Macron to pitch greater EU role in Indo-Pacific after AUKUS crisis

4th annual One Planet Sovereign Wealth Funds (OPSWF) Summit
French President Emmanuel Macron gestures as he speaks during the One Planet Summit at the Elysee Palace in Paris, France, October 4, 2021. Michel Euler/Pool via REUTERS

PARIS, Oct 4 (Reuters) - French President Emmanuel Macron will tell his European peers the AUKUS crisis could be an opportunity to make the case to the United States that the European Union can play a strategic role in the Indo-Pacific, French officials said on Monday.

Australia's decision to cancel a big submarine contract with France and go for U.S.-designed vessels instead as part of a new security alliance with Washington and Britain to counter China has riled France and caused tension between Western allies.

"We could turn a blind eye and act as if nothing had happened. We think that would be a mistake for all Europeans," an adviser to Macron told reporters. "There really is an opportunity here."

European Union countries can play a strategic role in the Indo-Pacific region with the United States in terms of trade, security, defence and defending freedom of navigation, the official said, without elaborating.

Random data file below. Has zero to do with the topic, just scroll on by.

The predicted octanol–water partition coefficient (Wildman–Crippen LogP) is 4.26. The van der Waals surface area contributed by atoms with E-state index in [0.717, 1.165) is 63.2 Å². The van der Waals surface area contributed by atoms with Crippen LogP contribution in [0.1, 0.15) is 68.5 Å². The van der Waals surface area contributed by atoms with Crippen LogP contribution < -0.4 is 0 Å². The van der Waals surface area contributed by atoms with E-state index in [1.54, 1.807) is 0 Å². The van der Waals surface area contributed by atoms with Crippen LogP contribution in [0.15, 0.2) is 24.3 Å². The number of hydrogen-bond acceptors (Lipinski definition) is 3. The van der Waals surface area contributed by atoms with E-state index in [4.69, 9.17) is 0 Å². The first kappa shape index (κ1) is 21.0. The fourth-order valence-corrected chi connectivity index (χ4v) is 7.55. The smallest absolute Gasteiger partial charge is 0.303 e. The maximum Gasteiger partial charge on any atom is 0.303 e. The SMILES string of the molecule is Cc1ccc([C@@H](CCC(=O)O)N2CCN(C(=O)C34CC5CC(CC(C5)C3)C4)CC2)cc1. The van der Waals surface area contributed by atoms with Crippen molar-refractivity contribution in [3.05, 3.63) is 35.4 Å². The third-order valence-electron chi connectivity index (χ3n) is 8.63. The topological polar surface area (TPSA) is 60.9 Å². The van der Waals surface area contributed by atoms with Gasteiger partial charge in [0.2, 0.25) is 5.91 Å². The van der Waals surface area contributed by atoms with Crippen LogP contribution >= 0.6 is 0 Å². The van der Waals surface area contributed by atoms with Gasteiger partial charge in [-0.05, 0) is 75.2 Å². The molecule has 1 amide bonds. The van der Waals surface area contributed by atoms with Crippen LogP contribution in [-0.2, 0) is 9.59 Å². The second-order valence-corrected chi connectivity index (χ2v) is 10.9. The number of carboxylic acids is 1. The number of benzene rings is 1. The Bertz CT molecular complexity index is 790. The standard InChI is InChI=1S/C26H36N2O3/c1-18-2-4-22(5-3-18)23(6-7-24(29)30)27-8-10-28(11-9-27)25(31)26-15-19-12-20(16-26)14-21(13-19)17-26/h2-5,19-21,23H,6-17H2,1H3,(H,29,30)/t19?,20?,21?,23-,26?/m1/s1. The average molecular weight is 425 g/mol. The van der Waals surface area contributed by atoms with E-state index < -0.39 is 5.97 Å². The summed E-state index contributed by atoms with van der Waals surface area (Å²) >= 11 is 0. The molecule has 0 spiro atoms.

Macron will take part in an informal summit of EU leaders in Slovenia on Tuesday during which he will update his counterparts on his conversation with U.S. President Joe Biden last month after France briefly recalled its ambassador to Washington.

"We don't want to push Europeans into making a sort of binary choice between partnership with the U.S. or Europe turning inward," the Macron adviser said.

"The issue is how to create the conditions for a partnership in the best interests of Europeans, knowing the United States obviously remain our allies."

Macron has struggled to convince all EU member states to get on board with his push for European "strategic autonomy" in the field of defence, with many in eastern Europe especially seeing this as possibly weakening the transatlantic security alliance.

France, with overseas territories in the Pacific and Indian Ocean and 7,000 troops stationed there, considers itself an Indo-Pacific power and had struck arms and security deals with India and, until recently, Australia, to protect its interests.

Reporting by Michel Rose Editing by Mark Heinrich

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